Tips & Examples: Configuring a GRE Tunnel

DL380 Gen10

Tunneling provides a mechanism to transport packets of one protocol within another protocol. The protocol that is carried is called as the passenger protocol, and the protocol that is used for carrying the passenger protocol is called as the transport protocol. Generic Routing Encapsulation (GRE) is one of the available tunneling mechanisms which uses IP as the transport protocol and can be used for carrying many different passenger protocols. The tunnels behave as virtual point-to-point links that have two endpoints identified by the tunnel source and tunnel destination addresses at each endpoint.

The below diagram shows encapsulation process of GRE packet as it traversers the router and enters the tunnel interface:

Guide to configure a gre tunnel

Configuring GRE Tunnel:

Configuring a GRE tunnel involves creating a tunnel interface, which is a logical interface. Then you must configure the tunnel endpoints for the tunnel interface.

To configure the tunnel source and destination, issue the tunnel source {ip-address | interface-type} and tunnel destination {host-name | ip-address} commands under the interface configuration mode for the tunnel.

The below example explain about how to create simple GRE tunnels between endpoints and the necessary steps to create and verify the GRE tunnel between the two networks.R1’s and R2’s Internal subnets(192.168.1.0/24 and 192.168.2.0/24) are  communicating with each other using GRE tunnel over internet. Both Tunnel interfaces are part of the 172.16.1.0/24 network.

configure a gre tunnel

First step is to create our tunnel interface on R1 and R2 :

R1

R2

R1(config)# interface Tunnel1

R1(config-if)# ip address 172.16.1.1 255.255.255.0

R1(config-if)# ip mtu 1400

R1(config-if)# ip tcp adjust-mss 1360

R1(config-if)# tunnel source 1.1.1.1

R1(config-if)# tunnel destination 2.2.2.2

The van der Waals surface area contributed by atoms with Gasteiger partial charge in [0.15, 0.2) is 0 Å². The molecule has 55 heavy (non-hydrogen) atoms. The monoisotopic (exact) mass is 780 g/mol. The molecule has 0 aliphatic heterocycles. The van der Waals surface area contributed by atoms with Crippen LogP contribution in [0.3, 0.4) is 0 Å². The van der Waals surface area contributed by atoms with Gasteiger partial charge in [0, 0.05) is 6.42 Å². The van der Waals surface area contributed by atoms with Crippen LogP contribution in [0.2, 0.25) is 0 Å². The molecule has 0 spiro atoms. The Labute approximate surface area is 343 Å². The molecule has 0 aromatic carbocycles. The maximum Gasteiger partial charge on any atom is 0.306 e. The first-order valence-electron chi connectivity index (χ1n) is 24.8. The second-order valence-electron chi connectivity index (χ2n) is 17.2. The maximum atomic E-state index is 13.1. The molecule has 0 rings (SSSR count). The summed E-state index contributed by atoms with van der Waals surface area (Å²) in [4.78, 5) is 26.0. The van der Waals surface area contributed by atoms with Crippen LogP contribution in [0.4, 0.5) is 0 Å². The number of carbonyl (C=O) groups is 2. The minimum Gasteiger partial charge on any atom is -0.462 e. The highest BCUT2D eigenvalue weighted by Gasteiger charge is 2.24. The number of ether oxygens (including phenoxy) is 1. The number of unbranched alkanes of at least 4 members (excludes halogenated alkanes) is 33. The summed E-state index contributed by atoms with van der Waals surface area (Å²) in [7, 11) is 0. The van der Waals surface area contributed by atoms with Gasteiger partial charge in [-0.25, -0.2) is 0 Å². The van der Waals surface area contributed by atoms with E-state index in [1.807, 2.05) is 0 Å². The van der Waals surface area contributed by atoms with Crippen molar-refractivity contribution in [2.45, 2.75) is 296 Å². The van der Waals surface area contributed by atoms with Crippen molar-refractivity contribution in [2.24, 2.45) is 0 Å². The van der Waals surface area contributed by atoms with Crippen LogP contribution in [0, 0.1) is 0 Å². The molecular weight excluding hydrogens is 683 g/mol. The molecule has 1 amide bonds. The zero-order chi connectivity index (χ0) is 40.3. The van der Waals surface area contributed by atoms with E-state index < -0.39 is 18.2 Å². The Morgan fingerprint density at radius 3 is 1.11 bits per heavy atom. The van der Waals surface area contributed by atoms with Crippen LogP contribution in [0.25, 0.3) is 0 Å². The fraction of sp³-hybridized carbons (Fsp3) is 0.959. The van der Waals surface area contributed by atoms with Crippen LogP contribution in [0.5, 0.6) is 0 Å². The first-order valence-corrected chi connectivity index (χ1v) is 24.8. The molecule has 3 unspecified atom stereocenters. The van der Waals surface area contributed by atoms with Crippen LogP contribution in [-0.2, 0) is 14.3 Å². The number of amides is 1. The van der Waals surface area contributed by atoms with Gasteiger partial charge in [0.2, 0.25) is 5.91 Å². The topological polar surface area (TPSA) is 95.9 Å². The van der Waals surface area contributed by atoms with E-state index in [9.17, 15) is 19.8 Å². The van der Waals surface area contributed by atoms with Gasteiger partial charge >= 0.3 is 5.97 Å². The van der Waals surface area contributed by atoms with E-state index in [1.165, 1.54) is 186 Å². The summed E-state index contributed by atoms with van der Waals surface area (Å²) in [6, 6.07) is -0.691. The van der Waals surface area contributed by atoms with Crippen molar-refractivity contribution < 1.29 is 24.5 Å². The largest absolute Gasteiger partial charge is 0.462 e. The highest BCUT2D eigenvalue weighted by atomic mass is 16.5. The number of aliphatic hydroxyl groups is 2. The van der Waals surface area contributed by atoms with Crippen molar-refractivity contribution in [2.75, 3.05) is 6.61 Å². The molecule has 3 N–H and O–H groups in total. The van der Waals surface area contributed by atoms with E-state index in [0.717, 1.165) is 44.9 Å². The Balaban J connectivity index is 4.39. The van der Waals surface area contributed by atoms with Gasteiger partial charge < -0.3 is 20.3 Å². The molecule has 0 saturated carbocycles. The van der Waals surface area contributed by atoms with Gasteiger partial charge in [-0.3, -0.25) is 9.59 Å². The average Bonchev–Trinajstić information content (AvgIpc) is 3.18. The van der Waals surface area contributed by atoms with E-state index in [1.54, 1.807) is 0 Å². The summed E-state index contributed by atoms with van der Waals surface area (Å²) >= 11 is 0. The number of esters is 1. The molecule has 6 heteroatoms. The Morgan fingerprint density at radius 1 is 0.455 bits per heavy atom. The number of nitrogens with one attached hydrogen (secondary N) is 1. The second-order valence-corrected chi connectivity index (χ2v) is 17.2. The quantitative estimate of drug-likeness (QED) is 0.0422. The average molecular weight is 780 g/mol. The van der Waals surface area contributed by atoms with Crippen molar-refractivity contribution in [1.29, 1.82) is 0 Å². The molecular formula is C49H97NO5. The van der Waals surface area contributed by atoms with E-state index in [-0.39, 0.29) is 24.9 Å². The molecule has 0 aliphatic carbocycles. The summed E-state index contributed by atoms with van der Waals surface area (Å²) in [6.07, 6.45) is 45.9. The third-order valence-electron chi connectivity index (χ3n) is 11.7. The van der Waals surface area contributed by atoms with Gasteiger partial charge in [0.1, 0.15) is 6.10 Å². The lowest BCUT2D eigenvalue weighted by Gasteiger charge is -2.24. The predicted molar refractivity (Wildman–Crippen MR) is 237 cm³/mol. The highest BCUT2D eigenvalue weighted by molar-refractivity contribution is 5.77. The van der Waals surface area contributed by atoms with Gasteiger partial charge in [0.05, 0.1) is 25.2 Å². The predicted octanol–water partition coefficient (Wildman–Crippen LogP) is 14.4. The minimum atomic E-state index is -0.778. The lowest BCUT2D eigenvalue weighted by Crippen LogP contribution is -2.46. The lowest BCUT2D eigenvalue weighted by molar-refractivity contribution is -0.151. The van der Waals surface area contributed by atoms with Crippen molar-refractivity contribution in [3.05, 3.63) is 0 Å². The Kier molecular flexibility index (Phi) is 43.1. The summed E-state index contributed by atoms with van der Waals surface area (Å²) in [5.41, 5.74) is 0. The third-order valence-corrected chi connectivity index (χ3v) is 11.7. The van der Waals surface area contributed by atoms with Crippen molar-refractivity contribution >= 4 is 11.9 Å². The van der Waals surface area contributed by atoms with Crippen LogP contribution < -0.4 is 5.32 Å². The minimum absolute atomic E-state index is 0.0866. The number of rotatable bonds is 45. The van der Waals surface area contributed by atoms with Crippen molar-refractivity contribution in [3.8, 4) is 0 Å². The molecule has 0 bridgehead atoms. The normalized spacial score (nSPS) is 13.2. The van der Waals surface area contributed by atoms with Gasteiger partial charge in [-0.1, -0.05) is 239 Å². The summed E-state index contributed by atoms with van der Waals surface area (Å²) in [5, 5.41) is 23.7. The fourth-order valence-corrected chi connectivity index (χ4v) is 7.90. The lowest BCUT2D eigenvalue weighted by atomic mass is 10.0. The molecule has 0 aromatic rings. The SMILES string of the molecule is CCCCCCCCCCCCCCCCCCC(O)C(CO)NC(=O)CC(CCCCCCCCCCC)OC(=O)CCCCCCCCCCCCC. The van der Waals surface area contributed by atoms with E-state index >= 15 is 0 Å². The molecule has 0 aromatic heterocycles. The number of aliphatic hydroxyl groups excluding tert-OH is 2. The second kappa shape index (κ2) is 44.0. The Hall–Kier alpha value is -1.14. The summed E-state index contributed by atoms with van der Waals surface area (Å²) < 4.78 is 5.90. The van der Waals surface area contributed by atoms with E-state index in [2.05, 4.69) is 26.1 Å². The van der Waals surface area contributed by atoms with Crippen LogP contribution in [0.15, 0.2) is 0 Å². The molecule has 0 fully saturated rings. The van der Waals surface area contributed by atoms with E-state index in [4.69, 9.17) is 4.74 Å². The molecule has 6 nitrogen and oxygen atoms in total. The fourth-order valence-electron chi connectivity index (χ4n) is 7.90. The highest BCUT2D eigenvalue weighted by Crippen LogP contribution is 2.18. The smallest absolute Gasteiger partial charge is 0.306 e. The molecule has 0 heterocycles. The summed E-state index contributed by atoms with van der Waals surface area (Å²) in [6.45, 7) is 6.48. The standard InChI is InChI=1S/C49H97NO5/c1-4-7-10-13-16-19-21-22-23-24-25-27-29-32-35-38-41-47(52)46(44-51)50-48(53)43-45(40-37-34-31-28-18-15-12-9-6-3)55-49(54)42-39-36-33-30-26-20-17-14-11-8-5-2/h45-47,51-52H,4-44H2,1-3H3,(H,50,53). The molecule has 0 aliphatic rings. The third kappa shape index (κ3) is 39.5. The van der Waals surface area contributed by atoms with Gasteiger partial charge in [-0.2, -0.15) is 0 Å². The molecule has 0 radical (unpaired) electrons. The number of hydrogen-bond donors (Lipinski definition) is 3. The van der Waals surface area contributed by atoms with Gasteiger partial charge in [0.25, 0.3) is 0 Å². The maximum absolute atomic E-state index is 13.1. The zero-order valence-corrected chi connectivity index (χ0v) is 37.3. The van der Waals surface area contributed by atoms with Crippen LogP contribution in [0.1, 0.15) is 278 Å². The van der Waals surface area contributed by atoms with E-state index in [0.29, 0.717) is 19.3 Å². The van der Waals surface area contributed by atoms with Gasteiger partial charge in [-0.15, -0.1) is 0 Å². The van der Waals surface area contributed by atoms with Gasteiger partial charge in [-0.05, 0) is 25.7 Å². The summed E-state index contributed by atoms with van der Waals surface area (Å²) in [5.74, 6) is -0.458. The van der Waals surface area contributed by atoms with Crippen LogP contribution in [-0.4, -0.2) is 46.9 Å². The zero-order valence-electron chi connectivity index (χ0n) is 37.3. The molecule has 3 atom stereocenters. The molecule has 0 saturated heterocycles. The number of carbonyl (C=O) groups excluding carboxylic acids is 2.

R2(config)# interface Tunnel1

R2(config-if)# ip address 172.16.1.2 255.255.255.0

R2(config-if)# ip mtu 1400

R2(config-if)# ip tcp adjust-mss 1360

R2(config-if)# tunnel source 2.2.2.2

R2(config-if)# tunnel destination 1.1.1.1

Since GRE is an encapsulating protocol, we adjust the maximum transfer unit (mtu) to 1400 bytes and maximum segment size (mss) to 1360 bytes. Because most transport MTUs are 1500 bytes and we have an added overhead because of GRE, we must reduce the MTU to account for the extra overhead. A setting of 1400 is a common practice and will ensure unnecessary packet fragmentation is kept to a minimum.

After configuring tunnel, two tunnel endpoints can see each other can verify using an icmp echo from one end.

R1# ping 172.16.1.2

Type escapes sequence to abort.

Sending 5, 100-byte ICMP Echos to 172.16.1.2, timeout is 2 seconds:

!!!!!

Success rate is 100 percent (5/5), round-trip min/avg/max = 1/2/4 ms

Workstations on either network will still not be able to reach the other side unless a routing is configure on each router.Here We will configure static route on both router.

R1(config)# ip route 192.168.2.0 255.255.255.0 172.16.1.2

R2(config)# ip route 192.168.1.0 255.255.255.0 172.16.1.1

Now both networks (192.168.1.0/24 and 192.168.2.0/24) are able to freely communicate with each other over the GRE Tunnel.

More Details:

Here is a sample config for GRE.
GRE TUNNEL
Consider the following topology

Router1 [S0](64.45.15.17) —— Internet ——-(65.17.89.11)[S0]Router2—192.168.1.0/24
|_(10.0.0.1)_____________GRE Tunnel____________________(10.0.0.2)_|

Router1
*******

interface Tunnel0
ip address 10.0.0.1 255.255.255.252
tunnel source 64.45.15.17
tunnel destination 65.17.89.11

Router2
*******

interface Tunnel0
ip address 10.0.0.2 255.255.255.252
tunnel source 65.17.89.11
tunnel destination 64.45.15.17

And just apply the necessary routes for those tunnels:

for example
ip route 192.168.1.0 255.255.255.0 Tunnel0

About Keepalives here is the information:
Router1(config)#interface Tunnel1
Router1(config-if)#keepalive

By default, this keepalive command sends a packet through the tunnel to check its status
once every 10 seconds. If there is no response to three successive polls, the router
declares the tunnel interface to be down. So, this will change the tunnel’s status about
30 seconds after a failure.

You can adjust both the time interval and the number of retries. For example, to send a
keepalive packet every five seconds, but to keep the default three retry limit, you could
use the following command:

Router1(config)#interface Tunnel1
Router1(config-if)#keepalive 5

If you want to change the number of retries, you can specify the new value after the time
interval. The following example will send a keepalive packet every three seconds, and will
declare the tunnel down if it doesn’t hear a response back to two successive keepalive
tests:

Router1(config)#interface Tunnel1
Router1(config-if)#keepalive 3 2

— Examples and Tips from https://supportforums.cisco.com/

More Related Guide:

How to Configure GRE over an IPSec Tunnel on Routers?

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